Why should statisticians aim to become good leaders?
How do you invest in yourself to become a good leader?
How does perseverance change the path taken by a leader in the field of statistics?

Gary Sullivan and I team up together to discuss the importance of leadership among statisticians. Understanding the basic factors of leadership and how it makes an effective statistician is important for every professional in the field of statistics to master.

Statisticians do more than just collect data and analyze the information they have collected. In many ways, statisticians, being the first-hand handlers of the data, also find solutions to problems at a much earlier time compared to other specialists in specific fields. Hence, beyond just relaying the facts, statisticians are also expected to provide first-hand solutions that they think may be capable of resolving the issues they find critical as they go through the data they have collected.

This is where leadership comes in. In our discussion, Gary and I exchange thoughts, and experiences and learned lessons through the years and how they can be applied in actual situations that statisticians face at work.

Here are some of the important realizations that we gathered during our conversation:

  • Leaders never stop learning even from their subordinates
  • Leaders invest in themselves in sharpening their tools, their skills and exploring possibilities for growth
  • Leaders get along with change and move forward by adjusting to the demands surrounding their profession.
  • Leaders thrive in finding more solutions in the face of limitations and barriers and pursuing the goals they have set for themselves and their team.
  • Perseverance differentiates the pathway of great leaders from good leaders.  
  • Clarity of purpose redefines the way a leader establishes his plan and how he pursues to reach his goals even when situations change.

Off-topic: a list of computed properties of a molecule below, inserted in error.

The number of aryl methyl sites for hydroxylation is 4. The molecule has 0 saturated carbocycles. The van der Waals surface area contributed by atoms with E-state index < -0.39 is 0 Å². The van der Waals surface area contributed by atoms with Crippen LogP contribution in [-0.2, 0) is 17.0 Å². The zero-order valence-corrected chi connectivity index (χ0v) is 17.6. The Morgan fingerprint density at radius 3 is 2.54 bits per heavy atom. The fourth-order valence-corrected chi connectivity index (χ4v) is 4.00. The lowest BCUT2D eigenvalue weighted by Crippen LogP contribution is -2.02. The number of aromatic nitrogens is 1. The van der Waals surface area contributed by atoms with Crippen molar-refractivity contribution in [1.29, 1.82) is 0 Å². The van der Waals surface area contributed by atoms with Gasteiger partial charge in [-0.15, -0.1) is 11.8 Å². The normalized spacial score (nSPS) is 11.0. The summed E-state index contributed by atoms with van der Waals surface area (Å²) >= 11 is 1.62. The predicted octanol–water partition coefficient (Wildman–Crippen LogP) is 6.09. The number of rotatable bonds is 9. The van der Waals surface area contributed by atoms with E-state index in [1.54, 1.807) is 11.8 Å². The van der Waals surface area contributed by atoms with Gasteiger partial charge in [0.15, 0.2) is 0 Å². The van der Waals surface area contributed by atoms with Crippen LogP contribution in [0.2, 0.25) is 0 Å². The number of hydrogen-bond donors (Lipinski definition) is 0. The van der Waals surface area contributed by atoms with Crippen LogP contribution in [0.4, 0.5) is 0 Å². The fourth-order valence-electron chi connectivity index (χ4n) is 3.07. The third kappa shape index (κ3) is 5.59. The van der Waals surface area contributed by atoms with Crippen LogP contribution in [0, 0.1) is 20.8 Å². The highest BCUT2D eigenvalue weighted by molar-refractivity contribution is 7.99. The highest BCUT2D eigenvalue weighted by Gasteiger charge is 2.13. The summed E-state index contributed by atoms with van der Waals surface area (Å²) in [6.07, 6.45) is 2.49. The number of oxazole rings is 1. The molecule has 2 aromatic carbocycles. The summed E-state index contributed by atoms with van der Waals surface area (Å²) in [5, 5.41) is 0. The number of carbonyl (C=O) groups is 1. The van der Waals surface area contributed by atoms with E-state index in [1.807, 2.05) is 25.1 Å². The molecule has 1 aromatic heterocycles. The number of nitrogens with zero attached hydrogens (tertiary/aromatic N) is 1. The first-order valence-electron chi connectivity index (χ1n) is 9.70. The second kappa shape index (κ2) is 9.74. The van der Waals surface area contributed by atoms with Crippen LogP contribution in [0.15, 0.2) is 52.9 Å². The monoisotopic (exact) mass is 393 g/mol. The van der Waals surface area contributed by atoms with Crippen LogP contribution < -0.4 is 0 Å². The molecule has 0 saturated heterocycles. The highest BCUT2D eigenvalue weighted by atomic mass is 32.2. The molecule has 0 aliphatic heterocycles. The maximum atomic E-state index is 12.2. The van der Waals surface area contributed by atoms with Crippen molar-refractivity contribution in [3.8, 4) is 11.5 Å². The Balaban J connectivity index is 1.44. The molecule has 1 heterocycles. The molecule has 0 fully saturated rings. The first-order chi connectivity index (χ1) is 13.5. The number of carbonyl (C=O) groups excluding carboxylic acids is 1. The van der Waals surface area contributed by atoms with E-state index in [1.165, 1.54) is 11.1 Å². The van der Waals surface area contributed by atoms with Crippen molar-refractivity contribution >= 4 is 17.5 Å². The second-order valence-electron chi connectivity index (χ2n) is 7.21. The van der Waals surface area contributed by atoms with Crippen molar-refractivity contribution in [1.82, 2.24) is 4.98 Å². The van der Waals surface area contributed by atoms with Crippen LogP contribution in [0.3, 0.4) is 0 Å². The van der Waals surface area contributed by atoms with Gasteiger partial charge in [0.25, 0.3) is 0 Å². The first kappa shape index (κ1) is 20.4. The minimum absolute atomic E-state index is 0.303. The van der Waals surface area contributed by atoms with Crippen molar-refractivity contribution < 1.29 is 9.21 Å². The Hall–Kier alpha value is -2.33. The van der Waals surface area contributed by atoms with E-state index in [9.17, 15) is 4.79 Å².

Learn more about leadership that will help you in becoming an effective statistician. Listen to this episode and share this with your friends and colleagues!

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Gary Sullivan, PhD

Leadership Expert

He currently consults as a Leadership Specialist and Statistical Scientist for my company Espirer Consulting since March, 2018. Before this, I was the Senior Director for Non-Clinical Statistics at Eli Lilly and Company, where I worked for 28 years. I also worked as a technical statistician in Non-Clinical Statistics for the first half of my career at Eli Lilly. He led the development and instruction of the first leadership course at the Joint Statistical Meetings (JSM) of the American Statistical Association (ASA) in 2014.. I’ve provided leadership training to over 300 professionals in statistics and other fields, both at Eli Lilly and within the ASA. In addition, I’ve authored several articles and a book chapter on leadership for statisticians. He holds a Bachelor’s degree in Statistics from the University of Pittsburgh, and both a Master’s and Doctorate in Statistics from Iowa State University. ​


  • BSc Hons Maths and Statistics, University of Edinburgh
  • 30+ years in the Pharma Industry as a statistician, with increasing responsibility at a range of Pharma companies and CROs in the UK and the US
  • Joined Roche in 2007 from GSK
  • Pharma Development Site Head (UK) 2016-2021
  • In 2021 my role in Biostatistics was as a Senior Director, globally responsible for Immunology, Infectious Disease and Ophthalmology, leading a team of ~30 statisticians working on many molecules such as Actemra,Rituxan and Gazyva, Tamiflu and Xofluza, Lucentis and Faricimab and Etrolizumab, as well as serving as the Biometrics representative to the I2O Portfolio and Decision Review Committee. 


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I want to help the community of statisticians, data scientists, programmers and other quantitative scientists to be more influential, innovative, and effective. I believe that as a community we can help our research, our regulatory and payer systems, and ultimately physicians and patients take better decisions based on better evidence.

I work to achieve a future in which everyone can access the right evidence in the right format at the right time to make sound decisions.

When my kids are sick, I want to have good evidence to discuss with the physician about the different therapy choices.

When my mother is sick, I want her to understand the evidence and being able to understand it.

When I get sick, I want to find evidence that I can trust and that helps me to have meaningful discussions with my healthcare professionals.

I want to live in a world, where the media reports correctly about medical evidence and in which society distinguishes between fake evidence and real evidence.

Let’s work together to achieve this.